Measuring the thigh

A fair amount to digest – as always let me know if you have questions or comments.  Take care.



Essential Steps to the Perfect Pant: Part I

Pants are overlooked.

Their role is a supporting one; the jacket undeniably being the star lead.  Even other supporting characters like shirts and accessories get more attention as easy ways to add a bit of pop to a look.  No more – it’s time for pants to get their due!

Stylistically pants ground and set the tone for an outfit.  They’re also the workhorse – you can undo a jacket or loosen a collar but a pant is always worn at its fullest.  For these reasons a perfect fitting pant is crucial.  This is the first in a three-part series on how to achieve exactly that perfection.

Part I – Get the rise right.

What is the rise?

The rise is the distance between the top of the waistband and the bottom of the crotch.  To determine the rise; subtract the length of the in-seam measurement from that of the out-seam. Generally the difference will be between 9-12 inches.

The rise is crucial because it determines where the pants waistband will sit on your body, which in turn creates your perceived waistline.  I say “perceived” because by playing with the rise you are able to alter the proportional relationship between your torso and legs.

inst 5

What is meant by a low or high rise pant?

We’ll use the Navy pant above as our starting point – it’s an example of  a 10 inch rise which is standard for men’s tailoring.  Now imagine cutting horizontally along the dotted line between the waistband and the crotch. With this cut we could hypothetically open it up and add more length; as such the waistband moves up, the bottom of the crotch moves down and the rise gets longer or higher as it’s commonly described.  Conversely we could also remove length to shorten the rise; in this case the waistband moves down, the bottom of the crotch moves up and the rise gets lower.

The images below show the results of this process – the Grey pant on the left is a more traditionally cut 10.5 inch rise; the Olive pant on the right being a more contemporary 9.5 inch rise.  As you can see the “perceived” waistline is very different.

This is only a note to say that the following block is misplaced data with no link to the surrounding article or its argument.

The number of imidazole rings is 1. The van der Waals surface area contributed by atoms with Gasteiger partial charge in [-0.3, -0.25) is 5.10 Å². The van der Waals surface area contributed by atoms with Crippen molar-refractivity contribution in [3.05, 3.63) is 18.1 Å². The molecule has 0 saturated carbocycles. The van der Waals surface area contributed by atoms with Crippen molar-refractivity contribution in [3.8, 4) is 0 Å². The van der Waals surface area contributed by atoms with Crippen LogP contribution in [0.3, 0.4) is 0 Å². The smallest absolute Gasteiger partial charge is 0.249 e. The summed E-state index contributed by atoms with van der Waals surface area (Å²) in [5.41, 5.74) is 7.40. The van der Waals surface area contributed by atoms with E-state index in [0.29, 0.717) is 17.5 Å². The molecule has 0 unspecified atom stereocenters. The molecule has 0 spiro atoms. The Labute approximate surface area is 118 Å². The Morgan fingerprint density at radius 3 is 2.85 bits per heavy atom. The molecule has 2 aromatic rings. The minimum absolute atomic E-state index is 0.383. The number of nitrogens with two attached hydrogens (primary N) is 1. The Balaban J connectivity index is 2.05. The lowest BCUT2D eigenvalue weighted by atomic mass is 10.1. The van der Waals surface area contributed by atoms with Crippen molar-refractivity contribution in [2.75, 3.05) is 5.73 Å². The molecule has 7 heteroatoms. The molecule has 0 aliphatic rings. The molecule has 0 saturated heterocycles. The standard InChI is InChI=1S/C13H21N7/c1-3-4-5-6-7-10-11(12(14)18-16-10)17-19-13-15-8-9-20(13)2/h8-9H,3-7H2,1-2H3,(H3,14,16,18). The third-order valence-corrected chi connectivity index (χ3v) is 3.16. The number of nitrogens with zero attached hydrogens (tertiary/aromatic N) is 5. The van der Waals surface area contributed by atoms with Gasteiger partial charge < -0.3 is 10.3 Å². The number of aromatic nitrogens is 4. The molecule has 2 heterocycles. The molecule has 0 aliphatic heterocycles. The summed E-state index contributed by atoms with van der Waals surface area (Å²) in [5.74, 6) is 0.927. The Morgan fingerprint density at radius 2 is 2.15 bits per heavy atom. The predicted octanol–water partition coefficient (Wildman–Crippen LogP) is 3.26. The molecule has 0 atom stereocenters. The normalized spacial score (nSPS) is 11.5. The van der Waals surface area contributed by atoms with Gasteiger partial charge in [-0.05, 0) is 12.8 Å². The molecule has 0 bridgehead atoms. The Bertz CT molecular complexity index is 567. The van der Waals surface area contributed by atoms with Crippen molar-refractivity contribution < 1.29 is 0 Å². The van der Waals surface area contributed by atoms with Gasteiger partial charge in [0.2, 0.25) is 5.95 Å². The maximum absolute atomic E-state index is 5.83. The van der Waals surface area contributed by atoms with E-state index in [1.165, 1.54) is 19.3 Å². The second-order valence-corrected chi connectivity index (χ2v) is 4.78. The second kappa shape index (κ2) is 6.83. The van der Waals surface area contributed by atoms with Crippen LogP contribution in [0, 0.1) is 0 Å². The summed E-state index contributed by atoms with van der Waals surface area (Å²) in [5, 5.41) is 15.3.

Impact of the rise: on style

The three examples shown above clearly show the visual impact that different rise lengths have on the wearers mid-section.  This in turn effects the visual length of the torso and the legs – below are some full body examples to show the influence of this proportional relationship:

Shorter Rise

 insta re-do2  insta re-do

Right away you should notice the longer appearance of the torso with a shorter rise.  The effect is countered though by the base of the crotch being higher which acts to elongate the legs. These two counter points play off each other to create a very delicate balance – get it wrong and your proportions can start to look very odd.  Those of you with long legs and a shorter torso can go this route without worry.  Everyone else needs to play with this a little to find out what works best for them.

Longer Rise

insta - re-do3  insta7

With this set of images you’ll notice that the torso doesn’t appear a great deal shorter; not at least when compared to the elongation that occurred with the shorter rise.  This is simply because a longer rise mimics the natural shape of our bodies hence less visual manipulation.

What is noticeable is a greater sense of length along the outside of the leg; it’s an effect that is countered though by the base of the crotch being set lower.  The  result is a balanced overall appearance that is applicable to the widest range of body types.  Those of you with a short torso should avoid the longest rises; a medium length will provide the right balance.  Everyone else should be playing with it to find what works best for them.

Impact of the rise: on comfort

Unquestionably a higher sitting pant is more comfortable than one that sits lower on the hips. Our hips are the body’s main pivot point and are in constant motion – when the waistband sits at this point there is nothing it can do but move which in turns causes tugging, pulling and general discomfort.  With the waistband on the natural waist it sits in a place that has very minimal movement hence greater comfort.

That said most of us are willing to sacrifice a little comfort for style in certain situations.  In making this decision it simply comes down to your body type – I’ll use myself as a reference point.  My years in the squat rack have given me the classic “hockey butt” that many of you are familiar with.  Mine is particularly troublesome because I have a very developed upper seat – the result being it pushes the waistband upwards making a lower sitting pant very uncomfortable. As such a higher sitting pant is more comfortable as it allows for more fullness to be introduced into the upper seat area as it is a more gradual increase in circumference from the waistband itself.

So guys with a hockey butts – I’m afraid a shorter rise is likely not your best option from a comfort point of view.  For those of you with flatter or more medium proportioned seats it’s an option that is absolutely open to you.  The key is to try different styles on and get a sense what works for you.  in doing so make sure you walk around the room for a few minutes as opposed to just standing still in front of the mirror – this movement will determine what happens at the waistband and the level of comfort that occurs with it thus guiding your decision making process.

The takeaway:

The proportional relationship between the torso and the legs is a very personal matter.  What looks right to one person may look completely odd to the next.  This post was not about hard rules rather it’s aim was to make you think and look at the choices out there with a new sense of what might work best for your body.  Likely you’ll be like me and enjoy having a few different lengths in your arsenal.

As always let me know if you have any questions or comments – take care.